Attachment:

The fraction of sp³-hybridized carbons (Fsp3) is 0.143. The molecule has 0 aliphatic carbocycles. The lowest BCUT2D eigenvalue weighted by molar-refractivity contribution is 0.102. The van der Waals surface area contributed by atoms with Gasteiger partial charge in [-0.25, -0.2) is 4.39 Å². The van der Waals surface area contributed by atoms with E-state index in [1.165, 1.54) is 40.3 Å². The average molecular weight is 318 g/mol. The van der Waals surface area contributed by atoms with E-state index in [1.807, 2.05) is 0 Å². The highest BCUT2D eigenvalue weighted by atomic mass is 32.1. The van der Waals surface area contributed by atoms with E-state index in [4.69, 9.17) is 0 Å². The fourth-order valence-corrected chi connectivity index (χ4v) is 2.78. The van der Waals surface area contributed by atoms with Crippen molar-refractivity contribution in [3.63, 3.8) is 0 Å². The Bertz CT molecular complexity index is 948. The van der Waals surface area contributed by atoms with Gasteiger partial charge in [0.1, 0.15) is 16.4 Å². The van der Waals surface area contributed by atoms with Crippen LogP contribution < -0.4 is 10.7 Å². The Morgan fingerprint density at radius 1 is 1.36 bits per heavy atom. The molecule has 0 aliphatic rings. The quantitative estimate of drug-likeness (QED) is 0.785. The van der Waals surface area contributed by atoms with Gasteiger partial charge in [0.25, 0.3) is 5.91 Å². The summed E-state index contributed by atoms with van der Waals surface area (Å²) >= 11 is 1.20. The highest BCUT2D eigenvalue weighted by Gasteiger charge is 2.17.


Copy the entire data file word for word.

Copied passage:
The fraction of sp³-hybridized carbons (Fsp3) is 0.143. The molecule has 0 aliphatic carbocycles. The lowest BCUT2D eigenvalue weighted by molar-refractivity contribution is 0.102. The van der Waals surface area contributed by atoms with Gasteiger partial charge in [-0.25, -0.2) is 4.39 Å². The van der Waals surface area contributed by atoms with E-state index in [1.165, 1.54) is 40.3 Å². The average molecular weight is 318 g/mol. The van der Waals surface area contributed by atoms with E-state index in [1.807, 2.05) is 0 Å². The highest BCUT2D eigenvalue weighted by atomic mass is 32.1. The van der Waals surface area contributed by atoms with E-state index in [4.69, 9.17) is 0 Å². The fourth-order valence-corrected chi connectivity index (χ4v) is 2.78. The van der Waals surface area contributed by atoms with Crippen molar-refractivity contribution in [3.63, 3.8) is 0 Å². The Bertz CT molecular complexity index is 948. The van der Waals surface area contributed by atoms with Gasteiger partial charge in [0.1, 0.15) is 16.4 Å². The van der Waals surface area contributed by atoms with Crippen LogP contribution < -0.4 is 10.7 Å². The Morgan fingerprint density at radius 1 is 1.36 bits per heavy atom. The molecule has 0 aliphatic rings. The quantitative estimate of drug-likeness (QED) is 0.785. The van der Waals surface area contributed by atoms with Gasteiger partial charge in [0.25, 0.3) is 5.91 Å². The summed E-state index contributed by atoms with van der Waals surface area (Å²) >= 11 is 1.20. The highest BCUT2D eigenvalue weighted by Gasteiger charge is 2.17.